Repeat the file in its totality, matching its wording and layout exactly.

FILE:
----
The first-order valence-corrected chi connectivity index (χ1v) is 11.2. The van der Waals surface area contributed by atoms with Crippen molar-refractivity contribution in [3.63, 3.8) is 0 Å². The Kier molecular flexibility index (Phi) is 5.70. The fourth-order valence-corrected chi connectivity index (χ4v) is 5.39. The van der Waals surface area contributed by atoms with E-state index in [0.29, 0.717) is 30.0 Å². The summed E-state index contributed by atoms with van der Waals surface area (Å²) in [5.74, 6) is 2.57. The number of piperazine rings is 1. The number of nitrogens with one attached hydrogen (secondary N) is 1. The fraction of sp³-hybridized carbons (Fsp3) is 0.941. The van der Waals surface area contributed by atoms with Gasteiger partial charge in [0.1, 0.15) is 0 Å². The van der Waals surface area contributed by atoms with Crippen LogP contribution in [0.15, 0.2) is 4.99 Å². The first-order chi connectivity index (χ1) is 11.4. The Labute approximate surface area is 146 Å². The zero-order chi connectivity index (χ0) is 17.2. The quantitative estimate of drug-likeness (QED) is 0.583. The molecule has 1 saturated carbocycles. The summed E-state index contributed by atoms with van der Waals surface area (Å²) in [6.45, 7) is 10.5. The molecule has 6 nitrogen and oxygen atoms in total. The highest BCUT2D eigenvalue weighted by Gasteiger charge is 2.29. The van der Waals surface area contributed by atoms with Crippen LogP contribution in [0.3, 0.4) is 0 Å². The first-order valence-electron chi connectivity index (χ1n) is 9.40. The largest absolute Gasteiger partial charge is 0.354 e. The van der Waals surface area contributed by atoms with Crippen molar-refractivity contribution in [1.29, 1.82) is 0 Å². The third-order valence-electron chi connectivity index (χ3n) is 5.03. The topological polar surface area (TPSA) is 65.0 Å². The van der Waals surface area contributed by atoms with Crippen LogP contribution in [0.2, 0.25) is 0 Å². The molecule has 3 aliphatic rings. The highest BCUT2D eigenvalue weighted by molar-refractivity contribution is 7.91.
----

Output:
The first-order valence-corrected chi connectivity index (χ1v) is 11.2. The van der Waals surface area contributed by atoms with Crippen molar-refractivity contribution in [3.63, 3.8) is 0 Å². The Kier molecular flexibility index (Phi) is 5.70. The fourth-order valence-corrected chi connectivity index (χ4v) is 5.39. The van der Waals surface area contributed by atoms with E-state index in [0.29, 0.717) is 30.0 Å². The summed E-state index contributed by atoms with van der Waals surface area (Å²) in [5.74, 6) is 2.57. The number of piperazine rings is 1. The number of nitrogens with one attached hydrogen (secondary N) is 1. The fraction of sp³-hybridized carbons (Fsp3) is 0.941. The van der Waals surface area contributed by atoms with Gasteiger partial charge in [0.1, 0.15) is 0 Å². The van der Waals surface area contributed by atoms with Crippen LogP contribution in [0.15, 0.2) is 4.99 Å². The first-order chi connectivity index (χ1) is 11.4. The Labute approximate surface area is 146 Å². The zero-order chi connectivity index (χ0) is 17.2. The quantitative estimate of drug-likeness (QED) is 0.583. The molecule has 1 saturated carbocycles. The summed E-state index contributed by atoms with van der Waals surface area (Å²) in [6.45, 7) is 10.5. The molecule has 6 nitrogen and oxygen atoms in total. The highest BCUT2D eigenvalue weighted by Gasteiger charge is 2.29. The van der Waals surface area contributed by atoms with Crippen LogP contribution in [0.3, 0.4) is 0 Å². The first-order valence-electron chi connectivity index (χ1n) is 9.40. The largest absolute Gasteiger partial charge is 0.354 e. The van der Waals surface area contributed by atoms with Crippen molar-refractivity contribution in [1.29, 1.82) is 0 Å². The third-order valence-electron chi connectivity index (χ3n) is 5.03. The topological polar surface area (TPSA) is 65.0 Å². The van der Waals surface area contributed by atoms with Crippen LogP contribution in [0.2, 0.25) is 0 Å². The molecule has 3 aliphatic rings. The highest BCUT2D eigenvalue weighted by molar-refractivity contribution is 7.91.